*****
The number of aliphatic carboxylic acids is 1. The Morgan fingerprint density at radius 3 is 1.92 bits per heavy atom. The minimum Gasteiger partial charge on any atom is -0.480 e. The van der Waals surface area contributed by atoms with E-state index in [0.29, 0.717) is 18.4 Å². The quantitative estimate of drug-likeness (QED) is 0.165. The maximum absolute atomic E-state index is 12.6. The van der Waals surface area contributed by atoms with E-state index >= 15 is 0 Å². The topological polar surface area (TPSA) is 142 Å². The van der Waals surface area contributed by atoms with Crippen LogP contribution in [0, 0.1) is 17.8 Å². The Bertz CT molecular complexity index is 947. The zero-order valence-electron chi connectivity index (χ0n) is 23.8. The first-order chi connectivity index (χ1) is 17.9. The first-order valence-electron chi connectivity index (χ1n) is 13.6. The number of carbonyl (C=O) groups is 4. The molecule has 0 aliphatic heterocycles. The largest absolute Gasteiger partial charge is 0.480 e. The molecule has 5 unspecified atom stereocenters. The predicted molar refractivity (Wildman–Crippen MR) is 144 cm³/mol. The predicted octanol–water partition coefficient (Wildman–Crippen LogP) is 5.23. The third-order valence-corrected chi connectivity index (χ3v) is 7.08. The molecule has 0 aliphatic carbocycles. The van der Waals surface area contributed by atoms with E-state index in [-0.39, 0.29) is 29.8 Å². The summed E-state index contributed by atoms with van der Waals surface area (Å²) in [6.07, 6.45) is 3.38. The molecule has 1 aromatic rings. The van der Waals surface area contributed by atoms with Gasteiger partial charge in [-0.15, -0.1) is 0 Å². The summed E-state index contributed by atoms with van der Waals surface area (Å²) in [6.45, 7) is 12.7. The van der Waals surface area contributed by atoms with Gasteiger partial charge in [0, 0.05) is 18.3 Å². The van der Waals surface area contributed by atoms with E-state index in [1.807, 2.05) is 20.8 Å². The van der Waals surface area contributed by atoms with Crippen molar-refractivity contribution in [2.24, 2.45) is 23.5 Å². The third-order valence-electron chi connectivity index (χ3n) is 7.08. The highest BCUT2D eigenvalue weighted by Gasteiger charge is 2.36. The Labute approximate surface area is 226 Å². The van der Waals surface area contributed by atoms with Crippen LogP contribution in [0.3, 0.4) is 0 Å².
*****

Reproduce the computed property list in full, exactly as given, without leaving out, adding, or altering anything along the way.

The number of aliphatic carboxylic acids is 1. The Morgan fingerprint density at radius 3 is 1.92 bits per heavy atom. The minimum Gasteiger partial charge on any atom is -0.480 e. The van der Waals surface area contributed by atoms with E-state index in [0.29, 0.717) is 18.4 Å². The quantitative estimate of drug-likeness (QED) is 0.165. The maximum absolute atomic E-state index is 12.6. The van der Waals surface area contributed by atoms with E-state index >= 15 is 0 Å². The topological polar surface area (TPSA) is 142 Å². The van der Waals surface area contributed by atoms with Crippen LogP contribution in [0, 0.1) is 17.8 Å². The Bertz CT molecular complexity index is 947. The zero-order valence-electron chi connectivity index (χ0n) is 23.8. The first-order chi connectivity index (χ1) is 17.9. The first-order valence-electron chi connectivity index (χ1n) is 13.6. The number of carbonyl (C=O) groups is 4. The molecule has 0 aliphatic heterocycles. The largest absolute Gasteiger partial charge is 0.480 e. The molecule has 5 unspecified atom stereocenters. The predicted molar refractivity (Wildman–Crippen MR) is 144 cm³/mol. The predicted octanol–water partition coefficient (Wildman–Crippen LogP) is 5.23. The third-order valence-corrected chi connectivity index (χ3v) is 7.08. The molecule has 0 aliphatic carbocycles. The van der Waals surface area contributed by atoms with E-state index in [-0.39, 0.29) is 29.8 Å². The summed E-state index contributed by atoms with van der Waals surface area (Å²) in [6.07, 6.45) is 3.38. The molecule has 1 aromatic rings. The van der Waals surface area contributed by atoms with Gasteiger partial charge in [-0.15, -0.1) is 0 Å². The summed E-state index contributed by atoms with van der Waals surface area (Å²) in [6.45, 7) is 12.7. The van der Waals surface area contributed by atoms with Gasteiger partial charge in [0, 0.05) is 18.3 Å². The van der Waals surface area contributed by atoms with E-state index in [1.807, 2.05) is 20.8 Å². The van der Waals surface area contributed by atoms with Crippen molar-refractivity contribution in [2.24, 2.45) is 23.5 Å². The third-order valence-electron chi connectivity index (χ3n) is 7.08. The highest BCUT2D eigenvalue weighted by Gasteiger charge is 2.36. The Labute approximate surface area is 226 Å². The van der Waals surface area contributed by atoms with Crippen LogP contribution in [0.3, 0.4) is 0 Å².